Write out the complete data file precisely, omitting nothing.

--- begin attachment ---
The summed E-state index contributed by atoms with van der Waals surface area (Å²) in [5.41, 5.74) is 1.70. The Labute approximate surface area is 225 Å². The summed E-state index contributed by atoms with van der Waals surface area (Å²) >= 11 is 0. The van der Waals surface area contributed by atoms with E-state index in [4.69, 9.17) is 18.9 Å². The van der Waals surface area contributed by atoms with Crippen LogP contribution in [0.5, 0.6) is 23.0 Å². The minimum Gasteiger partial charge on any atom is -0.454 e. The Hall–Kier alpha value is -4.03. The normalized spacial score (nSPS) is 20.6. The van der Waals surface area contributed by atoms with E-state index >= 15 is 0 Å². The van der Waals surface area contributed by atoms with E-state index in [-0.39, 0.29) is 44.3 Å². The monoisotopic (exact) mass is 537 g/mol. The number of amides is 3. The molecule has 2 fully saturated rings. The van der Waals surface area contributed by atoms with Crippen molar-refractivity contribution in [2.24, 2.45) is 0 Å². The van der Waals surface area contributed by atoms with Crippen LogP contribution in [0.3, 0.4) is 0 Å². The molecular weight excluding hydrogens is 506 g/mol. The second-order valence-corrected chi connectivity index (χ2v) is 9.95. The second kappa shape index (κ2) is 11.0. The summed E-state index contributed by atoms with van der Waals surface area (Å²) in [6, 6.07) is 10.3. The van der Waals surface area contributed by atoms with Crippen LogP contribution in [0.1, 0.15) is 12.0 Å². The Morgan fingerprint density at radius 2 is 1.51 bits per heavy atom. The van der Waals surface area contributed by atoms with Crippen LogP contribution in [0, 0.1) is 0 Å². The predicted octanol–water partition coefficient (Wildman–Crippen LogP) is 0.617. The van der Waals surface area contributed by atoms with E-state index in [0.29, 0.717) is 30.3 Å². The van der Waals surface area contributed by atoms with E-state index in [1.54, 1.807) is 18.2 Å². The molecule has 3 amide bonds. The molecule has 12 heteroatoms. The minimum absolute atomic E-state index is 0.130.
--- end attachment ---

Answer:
The summed E-state index contributed by atoms with van der Waals surface area (Å²) in [5.41, 5.74) is 1.70. The Labute approximate surface area is 225 Å². The summed E-state index contributed by atoms with van der Waals surface area (Å²) >= 11 is 0. The van der Waals surface area contributed by atoms with E-state index in [4.69, 9.17) is 18.9 Å². The van der Waals surface area contributed by atoms with Crippen LogP contribution in [0.5, 0.6) is 23.0 Å². The minimum Gasteiger partial charge on any atom is -0.454 e. The Hall–Kier alpha value is -4.03. The normalized spacial score (nSPS) is 20.6. The van der Waals surface area contributed by atoms with E-state index >= 15 is 0 Å². The van der Waals surface area contributed by atoms with E-state index in [-0.39, 0.29) is 44.3 Å². The monoisotopic (exact) mass is 537 g/mol. The number of amides is 3. The molecule has 2 fully saturated rings. The van der Waals surface area contributed by atoms with Crippen molar-refractivity contribution in [2.24, 2.45) is 0 Å². The van der Waals surface area contributed by atoms with Crippen LogP contribution in [0.3, 0.4) is 0 Å². The molecular weight excluding hydrogens is 506 g/mol. The second-order valence-corrected chi connectivity index (χ2v) is 9.95. The second kappa shape index (κ2) is 11.0. The summed E-state index contributed by atoms with van der Waals surface area (Å²) in [6, 6.07) is 10.3. The van der Waals surface area contributed by atoms with Crippen LogP contribution in [0.1, 0.15) is 12.0 Å². The Morgan fingerprint density at radius 2 is 1.51 bits per heavy atom. The van der Waals surface area contributed by atoms with Crippen LogP contribution in [0, 0.1) is 0 Å². The predicted octanol–water partition coefficient (Wildman–Crippen LogP) is 0.617. The van der Waals surface area contributed by atoms with E-state index in [0.29, 0.717) is 30.3 Å². The van der Waals surface area contributed by atoms with E-state index in [1.54, 1.807) is 18.2 Å². The molecule has 3 amide bonds. The molecule has 12 heteroatoms. The minimum absolute atomic E-state index is 0.130.